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Chapter 33: battle of Smyrna camp ground; crossing the Chattahoochee; General Johnston relieved from command

Until they reached Kenesaw, Johnston's and Sherman's men alike had been working along, by swingings and twistings, it is true, but yet mainly and gradually gaining ground toward the southeast. Between the point where the railroad from Marietta crosses the Chattahoochee and Howell's Ferry five miles below, is that singular stream, the Nickajack.

It runs north, then east, then stopping a mile from the great river, it turns south and gradually approaches the Chattahoochee.

The Nickajack thus, by the help of a traverse brook flowing directly east and passing into the Chattahoochee far above us, almost completes a square about three miles on a side. Ruff's Mills were on the Nickajack near the northwest corner of this remarkable square.

As the banks of the river and all the creeks near here are very high, that Nickajack square afforded the Confederate commander unusual advantage for an extensive bridgehead against us. Letting his left rest above the mouth of the Nickajack, Johnston had his forts and trenches made bending around behind that creek. He extended these works to the right, northward beyond the Nickajack square, across the railroad and as far as Power's Ferry, near Vining's [590] Railway Station. His outer lines, considerably away from the river, were also intrenched in the Nickajack square, having that winding creek and Ruff's Mills for protection.

News brought us from scouts declared that from 1,000 to 1,200 slaves had been there employed.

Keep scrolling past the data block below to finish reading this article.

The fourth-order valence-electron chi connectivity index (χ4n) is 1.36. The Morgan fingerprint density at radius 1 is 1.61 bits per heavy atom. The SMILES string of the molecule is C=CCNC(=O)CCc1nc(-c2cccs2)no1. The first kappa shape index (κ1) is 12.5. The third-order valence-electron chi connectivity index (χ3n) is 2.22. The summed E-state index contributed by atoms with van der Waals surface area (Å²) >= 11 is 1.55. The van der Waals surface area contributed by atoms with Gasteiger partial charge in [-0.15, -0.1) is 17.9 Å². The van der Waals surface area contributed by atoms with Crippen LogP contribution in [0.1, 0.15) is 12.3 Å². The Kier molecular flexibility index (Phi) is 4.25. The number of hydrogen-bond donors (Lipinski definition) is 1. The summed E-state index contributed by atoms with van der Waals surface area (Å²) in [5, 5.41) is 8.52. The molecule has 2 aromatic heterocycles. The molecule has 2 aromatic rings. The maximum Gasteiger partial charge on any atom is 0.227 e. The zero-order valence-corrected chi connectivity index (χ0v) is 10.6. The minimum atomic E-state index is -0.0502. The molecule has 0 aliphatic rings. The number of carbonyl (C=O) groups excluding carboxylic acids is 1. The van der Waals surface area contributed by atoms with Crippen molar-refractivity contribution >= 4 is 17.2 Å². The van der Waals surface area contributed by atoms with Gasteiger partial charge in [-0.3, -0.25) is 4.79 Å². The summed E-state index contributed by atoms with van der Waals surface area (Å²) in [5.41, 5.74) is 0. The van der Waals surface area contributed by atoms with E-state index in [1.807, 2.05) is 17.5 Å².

On June 29th Sherman had everything clearly mapped out. He was heaping up stores to enable him to cut loose from his railroad. He now aimed to get upon that railroad somewhere below Marietta by turning around Schofield as a door around a free hinge.

In a telegram sent to Halleck, at Washington, the last day of June, Sherman showed what he was doing:

To-morrow night I propose to move McPherson from the left to the extreme right .... This will bring my right within three miles of the Chattahoochee and about five of the railroad (at the place where the railroad crossed the river]. By this movement I think I can force Johnston to move his army down from Kenesaw to defend his railroad crossing and the Chattahoochee. . . . Johnston may come out of his intrenchments and attack Thomas, which is what I want, for Thomas is well intrenched parallel with the enemy south of Kenesaw.

The proposed march was only to proceed “down the Sandtown straight for Atlanta.”

On July 1st, from Sherman's “Signal Hill,” he had issued a set of general orders, which, germinating ever since, at last came out:

King's division of Palmer's corps was designated to go off northward to puzzle the Confederate Kenesaw watchers, and with Garrard's cavalry to take the place of all McPherson's army. The next morning by 4 A. M. McPherson drew out one division (that of Morgan L. Smith) and marched it trains and troops, back [591] of us all, and on down river to Schofield, whom he was to aid and support till the remainder of his corps should arrive.

Something delayed King all that day, but the night of July 2d King was on hand, and McPherson was about to pull out the remainder of his troops from their lines, when Harrow, one of his division commanders, reported that when he tried to withdraw, the enemy advanced in column and were forming in line of battle near his picket line.

Sherman, watching this news by the wires, ordered Harrow to stay where he was, and in fact, all of Me-Pherson's men still there, to delay; and announced that all of us would do what we could during the night to get at the facts. But he said: “We must not attempt any night movement with large forces, because confusion would result, but must be prepared at break of day to act according to the very best information we can gather during the night.”